Unemployment and substance use: a review of the literature (1990-2010).
ABSTRACT The current article summarizes the results of a comprehensive review of the international research published between 1990 and 2010. The research was focused on the prevalence of substance use/disorders among the unemployed and employed, the impact of substance abuse on unemployment and vice versa, the effect of unemployment on alcohol/ drug addiction treatment and smoking cessation, and the relationship between business cycle, unemployment rate and substance use. Over hundred-thirty relevant studies were identified investigating these issues. The main results are as follows: (1) Risky alcohol consumption (associated with hazardous, binge, and heavy drinking) is more prevalent among the unemployed. They are also more likely to be smokers, to use illicit and prescription drugs, and to have alcohol and drug disorders (abuse, dependence). (2) Problematic substance use increases the likelihood of unemployment and decreases the chance of finding and holding down a job. (3) Unemployment is a significant risk factor for substance use and the subsequent development of substance use disorders. However, the current research provides only limited information about which individuals are more likely to be affected. (4) Unemployment increases the risk of relapse after alcohol and drug addiction treatment. (5) The exact nature of the relationship between unemployment and the probability of smoking cessation remains unclear due to the mixed results observed in the literature review. (6) Drinking and smoking patterns appear to be procyclical. We see a decrease in both when the economy declines and the unemployment rate increases. In contrast, a countercyclical trend was observed amongst adolescent drug users. However, these studies do not provide any convincing or additional information about substance use amongst the unemployed. This paper discusses the merits, limitations and problems of the research, proposes numerous future research questions, and outlines important implications for policy makers and practitioners, especially with regard to prevention and vocational promotion and rehabilitation.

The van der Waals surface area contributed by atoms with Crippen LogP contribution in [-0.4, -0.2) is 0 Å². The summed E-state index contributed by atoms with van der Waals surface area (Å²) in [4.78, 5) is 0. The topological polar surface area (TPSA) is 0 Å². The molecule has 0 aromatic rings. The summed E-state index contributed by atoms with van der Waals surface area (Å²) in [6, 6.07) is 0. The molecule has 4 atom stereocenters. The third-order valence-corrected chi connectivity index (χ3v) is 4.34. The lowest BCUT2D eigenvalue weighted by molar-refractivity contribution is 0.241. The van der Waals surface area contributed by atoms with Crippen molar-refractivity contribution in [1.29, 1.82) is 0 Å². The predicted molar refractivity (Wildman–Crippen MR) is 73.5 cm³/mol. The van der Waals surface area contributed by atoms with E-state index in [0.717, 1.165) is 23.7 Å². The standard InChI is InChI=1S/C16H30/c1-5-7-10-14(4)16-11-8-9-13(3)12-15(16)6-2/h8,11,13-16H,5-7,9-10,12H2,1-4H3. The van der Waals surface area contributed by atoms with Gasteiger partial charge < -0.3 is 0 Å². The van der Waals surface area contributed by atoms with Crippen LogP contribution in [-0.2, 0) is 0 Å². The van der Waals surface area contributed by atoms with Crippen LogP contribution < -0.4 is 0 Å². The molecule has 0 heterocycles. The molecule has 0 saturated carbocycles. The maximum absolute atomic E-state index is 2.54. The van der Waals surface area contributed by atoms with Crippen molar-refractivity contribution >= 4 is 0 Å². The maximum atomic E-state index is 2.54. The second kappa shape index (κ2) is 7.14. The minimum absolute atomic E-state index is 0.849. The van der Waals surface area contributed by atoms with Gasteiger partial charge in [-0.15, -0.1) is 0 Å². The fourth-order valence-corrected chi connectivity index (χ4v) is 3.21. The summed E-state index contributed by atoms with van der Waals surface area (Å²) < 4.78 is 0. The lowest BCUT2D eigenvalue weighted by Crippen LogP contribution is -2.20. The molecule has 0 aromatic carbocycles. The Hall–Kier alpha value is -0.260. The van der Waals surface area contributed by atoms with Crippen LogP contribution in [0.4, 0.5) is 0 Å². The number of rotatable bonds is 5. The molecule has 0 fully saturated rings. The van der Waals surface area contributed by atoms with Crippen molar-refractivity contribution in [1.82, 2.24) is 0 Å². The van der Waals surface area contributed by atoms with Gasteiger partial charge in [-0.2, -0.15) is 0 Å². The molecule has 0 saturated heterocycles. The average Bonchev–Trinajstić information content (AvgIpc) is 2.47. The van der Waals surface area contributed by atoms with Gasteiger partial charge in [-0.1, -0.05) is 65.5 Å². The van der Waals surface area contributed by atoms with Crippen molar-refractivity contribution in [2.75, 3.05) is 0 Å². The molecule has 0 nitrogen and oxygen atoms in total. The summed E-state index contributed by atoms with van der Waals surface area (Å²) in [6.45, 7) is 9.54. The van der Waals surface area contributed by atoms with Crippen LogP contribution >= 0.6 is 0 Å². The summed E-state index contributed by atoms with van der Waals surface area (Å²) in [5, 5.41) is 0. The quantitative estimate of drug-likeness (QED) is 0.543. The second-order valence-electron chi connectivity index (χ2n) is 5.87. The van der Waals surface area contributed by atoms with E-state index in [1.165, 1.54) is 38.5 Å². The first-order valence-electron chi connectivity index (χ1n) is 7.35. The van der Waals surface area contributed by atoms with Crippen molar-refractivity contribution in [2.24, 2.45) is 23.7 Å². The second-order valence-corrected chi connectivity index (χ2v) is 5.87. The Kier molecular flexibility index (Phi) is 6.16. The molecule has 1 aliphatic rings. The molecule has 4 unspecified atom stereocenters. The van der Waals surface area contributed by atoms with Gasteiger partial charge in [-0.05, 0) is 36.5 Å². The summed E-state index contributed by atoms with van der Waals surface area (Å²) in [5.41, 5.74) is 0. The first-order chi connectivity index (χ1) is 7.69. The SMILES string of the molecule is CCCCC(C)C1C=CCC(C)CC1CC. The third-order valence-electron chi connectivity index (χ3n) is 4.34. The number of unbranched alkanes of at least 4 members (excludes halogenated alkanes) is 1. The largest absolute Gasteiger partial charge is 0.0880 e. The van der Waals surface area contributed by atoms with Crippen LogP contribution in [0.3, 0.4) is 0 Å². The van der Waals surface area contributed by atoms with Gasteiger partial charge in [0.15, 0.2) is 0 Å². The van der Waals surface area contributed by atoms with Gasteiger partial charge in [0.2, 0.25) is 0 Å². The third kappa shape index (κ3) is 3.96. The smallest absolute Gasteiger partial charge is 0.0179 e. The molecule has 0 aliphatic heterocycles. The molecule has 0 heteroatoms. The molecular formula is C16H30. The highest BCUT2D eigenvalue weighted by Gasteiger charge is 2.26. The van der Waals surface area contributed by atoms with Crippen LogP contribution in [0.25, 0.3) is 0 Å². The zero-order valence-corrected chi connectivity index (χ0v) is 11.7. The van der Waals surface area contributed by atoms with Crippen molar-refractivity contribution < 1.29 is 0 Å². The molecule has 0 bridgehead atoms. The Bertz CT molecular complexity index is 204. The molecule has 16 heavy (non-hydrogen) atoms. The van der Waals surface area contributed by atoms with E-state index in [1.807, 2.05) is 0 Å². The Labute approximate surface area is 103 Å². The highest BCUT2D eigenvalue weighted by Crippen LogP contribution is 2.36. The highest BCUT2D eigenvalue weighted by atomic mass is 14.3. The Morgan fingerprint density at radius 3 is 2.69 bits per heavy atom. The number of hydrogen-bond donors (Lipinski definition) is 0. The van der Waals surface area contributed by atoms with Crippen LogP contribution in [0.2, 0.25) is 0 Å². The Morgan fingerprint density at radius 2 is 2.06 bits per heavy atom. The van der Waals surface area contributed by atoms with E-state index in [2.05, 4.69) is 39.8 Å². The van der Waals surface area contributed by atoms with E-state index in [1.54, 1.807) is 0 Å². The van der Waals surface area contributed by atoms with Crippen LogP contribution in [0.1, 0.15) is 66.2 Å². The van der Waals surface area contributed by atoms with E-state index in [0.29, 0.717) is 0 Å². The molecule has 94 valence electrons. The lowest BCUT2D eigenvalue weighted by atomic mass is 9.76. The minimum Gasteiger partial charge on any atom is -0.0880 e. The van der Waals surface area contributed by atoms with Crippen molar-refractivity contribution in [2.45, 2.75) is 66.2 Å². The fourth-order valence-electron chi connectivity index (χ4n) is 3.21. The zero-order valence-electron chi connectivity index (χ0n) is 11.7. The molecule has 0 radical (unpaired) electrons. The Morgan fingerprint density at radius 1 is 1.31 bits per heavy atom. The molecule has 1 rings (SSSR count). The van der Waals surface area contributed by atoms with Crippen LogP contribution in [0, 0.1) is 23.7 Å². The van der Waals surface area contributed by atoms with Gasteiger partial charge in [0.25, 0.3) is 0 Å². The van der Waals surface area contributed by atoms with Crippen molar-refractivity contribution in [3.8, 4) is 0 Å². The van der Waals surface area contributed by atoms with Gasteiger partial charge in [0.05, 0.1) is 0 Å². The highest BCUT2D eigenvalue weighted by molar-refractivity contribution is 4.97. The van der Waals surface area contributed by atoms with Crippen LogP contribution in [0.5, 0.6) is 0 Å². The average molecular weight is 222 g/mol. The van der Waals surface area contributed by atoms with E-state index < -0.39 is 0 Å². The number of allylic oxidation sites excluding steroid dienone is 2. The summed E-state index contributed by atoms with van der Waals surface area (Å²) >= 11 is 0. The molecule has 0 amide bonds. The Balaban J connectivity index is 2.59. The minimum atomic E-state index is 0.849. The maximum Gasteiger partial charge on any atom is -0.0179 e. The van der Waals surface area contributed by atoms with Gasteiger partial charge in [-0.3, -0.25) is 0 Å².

SourceAvailable from: Alexander M. Ponizovsky[Show abstract] [Hide abstract]